[show abstract][hide abstract] ABSTRACT: Interest in the placing of landmarks and subsequent morphometric analyses of shape for 3D data has increased with the increasing accessibility of computed tomography (CT) scanners. However, current computer programs for this task suffer from various practical drawbacks. We present here a free software tool that overcomes many of these problems.
The TINA Manual Landmarking Tool was developed for the digitization of 3D data sets. It enables the generation of a modifiable 3D volume rendering display plus matching orthogonal 2D cross-sections from DICOM files. The object can be rotated and axes defined and fixed. Predefined lists of landmarks can be loaded and the landmarks identified within any of the representations. Output files are stored in various established formats, depending on the preferred evaluation software.
The software tool presented here provides several options facilitating the placing of landmarks on 3D objects, including volume rendering from DICOM files, definition and fixation of meaningful axes, easy import, placement, control, and export of landmarks, and handling of large datasets. The TINA Manual Landmark Tool runs under Linux and can be obtained for free from http://www.tina-vision.net/tarballs/.
Frontiers in Zoology 04/2012; 9(1):6. · 3.87 Impact Factor
[show abstract][hide abstract] ABSTRACT: Sequence analysis of the Daphnia pulex genome holds some surprises that could not have been anticipated from what was learned so far from other arthropod genomes. It establishes Daphnia as an eco-genetical model organism par excellence.
[show abstract][hide abstract] ABSTRACT: Homoploid hybridization after secondary contact between related species can lead to mixtures of genotypes which have the potential for rapid adaptation to new environmental conditions. Here, we focus on a case where anthropogenic changes within the past 200 years have allowed the hybridization between two fish species (Cottus rhenanus and Cottus perifretum) in the Netherlands. Specifically, we address the question of the dynamics of the emergence of these hybrids and invasion of the river systems. Using a set of 81 mostly ancestry-informative SNP markers, as well as broad sample coverage in and around the area of the initial contact, we find a structured hybrid swarm with at least three distinct hybrid lineages that have emerged out of this secondary contact situation. We show that genetically coherent groups can occur at geographically distant locations, while geographically adjacent groups can be genetically different, indicating that some form of reproductive isolation between the lineages is already effective. Using a newly developed modelling approach, we test the relative influence of founding admixture, drift and migration on the allele compositions of the sampling sites. We find that the allele frequency distributions can best be explained if continued gene flow between the parental species and the hybrid lineages is invoked. Genome mapping of the invasive lineage in the Rhine shows that major chromosomal rearrangements were not involved in creating this distinct lineage. Our results show that hybridization after secondary contact can quickly lead to multiple independent new lineages that have the capacity to form hybrid species.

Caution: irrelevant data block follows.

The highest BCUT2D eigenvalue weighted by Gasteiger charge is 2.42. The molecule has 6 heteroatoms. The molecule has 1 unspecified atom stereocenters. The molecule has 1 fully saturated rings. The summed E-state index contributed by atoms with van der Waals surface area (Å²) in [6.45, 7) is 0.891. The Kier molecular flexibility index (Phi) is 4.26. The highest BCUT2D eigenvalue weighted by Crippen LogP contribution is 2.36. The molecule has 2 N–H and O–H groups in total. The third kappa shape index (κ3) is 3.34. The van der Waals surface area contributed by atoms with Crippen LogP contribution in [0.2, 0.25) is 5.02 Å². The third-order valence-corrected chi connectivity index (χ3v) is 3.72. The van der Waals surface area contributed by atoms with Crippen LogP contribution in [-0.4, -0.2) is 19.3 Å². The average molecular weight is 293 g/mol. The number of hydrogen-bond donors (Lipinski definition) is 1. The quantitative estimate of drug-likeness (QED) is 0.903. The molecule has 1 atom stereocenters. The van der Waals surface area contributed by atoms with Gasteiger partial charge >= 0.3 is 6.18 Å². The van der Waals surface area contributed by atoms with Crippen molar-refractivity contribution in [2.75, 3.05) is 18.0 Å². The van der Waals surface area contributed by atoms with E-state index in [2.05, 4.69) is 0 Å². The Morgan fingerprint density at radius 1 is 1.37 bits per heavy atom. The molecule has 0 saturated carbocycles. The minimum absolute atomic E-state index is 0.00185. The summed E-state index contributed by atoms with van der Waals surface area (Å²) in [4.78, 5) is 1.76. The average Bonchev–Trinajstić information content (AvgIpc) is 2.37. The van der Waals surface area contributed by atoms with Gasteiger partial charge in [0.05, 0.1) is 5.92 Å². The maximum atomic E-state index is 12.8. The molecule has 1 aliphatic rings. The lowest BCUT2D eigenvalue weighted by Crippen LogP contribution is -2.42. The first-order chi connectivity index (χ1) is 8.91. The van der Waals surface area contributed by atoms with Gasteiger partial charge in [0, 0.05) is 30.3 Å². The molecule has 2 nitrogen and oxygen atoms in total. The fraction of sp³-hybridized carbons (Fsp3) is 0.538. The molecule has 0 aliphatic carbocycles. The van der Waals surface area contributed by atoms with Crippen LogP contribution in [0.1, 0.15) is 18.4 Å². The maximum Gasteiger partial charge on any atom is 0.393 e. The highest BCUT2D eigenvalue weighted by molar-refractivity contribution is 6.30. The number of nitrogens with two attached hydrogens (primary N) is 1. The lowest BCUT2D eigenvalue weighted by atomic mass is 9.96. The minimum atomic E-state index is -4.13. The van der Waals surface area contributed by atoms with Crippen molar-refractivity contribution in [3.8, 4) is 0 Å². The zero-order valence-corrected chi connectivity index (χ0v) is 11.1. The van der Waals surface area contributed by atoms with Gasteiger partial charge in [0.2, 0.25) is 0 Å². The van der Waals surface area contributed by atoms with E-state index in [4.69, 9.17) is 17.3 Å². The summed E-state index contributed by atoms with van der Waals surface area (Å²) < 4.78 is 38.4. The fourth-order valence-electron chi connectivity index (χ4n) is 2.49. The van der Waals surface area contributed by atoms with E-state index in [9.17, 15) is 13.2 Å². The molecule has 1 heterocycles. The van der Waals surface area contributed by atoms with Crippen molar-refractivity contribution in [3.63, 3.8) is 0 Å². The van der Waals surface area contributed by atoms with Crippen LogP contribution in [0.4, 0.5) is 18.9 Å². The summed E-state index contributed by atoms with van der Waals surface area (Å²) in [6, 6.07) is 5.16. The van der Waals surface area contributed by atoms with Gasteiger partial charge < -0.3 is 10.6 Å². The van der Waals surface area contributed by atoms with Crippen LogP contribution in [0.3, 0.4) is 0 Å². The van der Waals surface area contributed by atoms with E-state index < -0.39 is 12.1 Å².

[show abstract][hide abstract] ABSTRACT: Expectations of repeatedly finding associations between given genes and phenotypes have been borne out by studies of parallel evolution, especially for traits involving absence or presence of characters. However, it has rarely been asked whether the genetic basis of quantitative trait variation is conserved at the intra- or even at the interspecific level. This question is especially relevant for shape, where the high dimensionality of variation seems to require a highly complex genetic architecture involving many genes.
We analyse here the genetic effects of chromosome substitution strains carrying M. m. musculus chromosomes in a largely M. m. domesticus background on mandible shape and compare them to the results of previously published QTL mapping data between M. m. domesticus strains. We find that the distribution of genetic effects and effect sizes across the genome is consistent between the studies, while the specific shape changes associated with the chromosomes are different. We find also that the sum of the effects from the different M. m. musculus chromosomes is very different from the shape of the strain from which they were derived, as well as all known wild type shapes.